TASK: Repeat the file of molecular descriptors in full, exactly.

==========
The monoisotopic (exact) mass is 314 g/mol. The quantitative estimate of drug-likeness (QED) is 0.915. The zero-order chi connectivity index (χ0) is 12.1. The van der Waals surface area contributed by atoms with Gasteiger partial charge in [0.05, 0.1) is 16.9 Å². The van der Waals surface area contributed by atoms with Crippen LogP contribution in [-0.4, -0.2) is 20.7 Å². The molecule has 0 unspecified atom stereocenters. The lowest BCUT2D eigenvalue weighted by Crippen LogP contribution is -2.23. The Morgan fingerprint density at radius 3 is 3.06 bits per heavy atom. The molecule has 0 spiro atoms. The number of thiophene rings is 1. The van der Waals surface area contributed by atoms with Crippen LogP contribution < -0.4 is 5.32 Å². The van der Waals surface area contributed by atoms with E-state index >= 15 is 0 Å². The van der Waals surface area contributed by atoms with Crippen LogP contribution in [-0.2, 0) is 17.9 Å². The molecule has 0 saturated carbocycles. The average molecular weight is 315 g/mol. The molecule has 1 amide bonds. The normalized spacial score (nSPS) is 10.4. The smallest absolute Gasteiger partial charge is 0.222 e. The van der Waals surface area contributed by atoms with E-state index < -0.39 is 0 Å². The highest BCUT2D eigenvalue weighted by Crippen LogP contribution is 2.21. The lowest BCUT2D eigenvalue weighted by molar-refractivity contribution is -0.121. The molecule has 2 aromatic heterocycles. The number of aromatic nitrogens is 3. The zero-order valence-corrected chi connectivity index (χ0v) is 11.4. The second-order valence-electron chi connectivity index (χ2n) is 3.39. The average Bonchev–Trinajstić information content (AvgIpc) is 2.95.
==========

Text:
The monoisotopic (exact) mass is 314 g/mol. The quantitative estimate of drug-likeness (QED) is 0.915. The zero-order chi connectivity index (χ0) is 12.1. The van der Waals surface area contributed by atoms with Gasteiger partial charge in [0.05, 0.1) is 16.9 Å². The van der Waals surface area contributed by atoms with Crippen LogP contribution in [-0.4, -0.2) is 20.7 Å². The molecule has 0 unspecified atom stereocenters. The lowest BCUT2D eigenvalue weighted by Crippen LogP contribution is -2.23. The Morgan fingerprint density at radius 3 is 3.06 bits per heavy atom. The molecule has 0 spiro atoms. The number of thiophene rings is 1. The van der Waals surface area contributed by atoms with Crippen LogP contribution < -0.4 is 5.32 Å². The van der Waals surface area contributed by atoms with E-state index >= 15 is 0 Å². The van der Waals surface area contributed by atoms with Crippen LogP contribution in [-0.2, 0) is 17.9 Å². The molecule has 0 saturated carbocycles. The average molecular weight is 315 g/mol. The molecule has 1 amide bonds. The normalized spacial score (nSPS) is 10.4. The smallest absolute Gasteiger partial charge is 0.222 e. The van der Waals surface area contributed by atoms with E-state index < -0.39 is 0 Å². The highest BCUT2D eigenvalue weighted by Crippen LogP contribution is 2.21. The lowest BCUT2D eigenvalue weighted by molar-refractivity contribution is -0.121. The molecule has 2 aromatic heterocycles. The number of aromatic nitrogens is 3. The zero-order valence-corrected chi connectivity index (χ0v) is 11.4. The second-order valence-electron chi connectivity index (χ2n) is 3.39. The average Bonchev–Trinajstić information content (AvgIpc) is 2.95.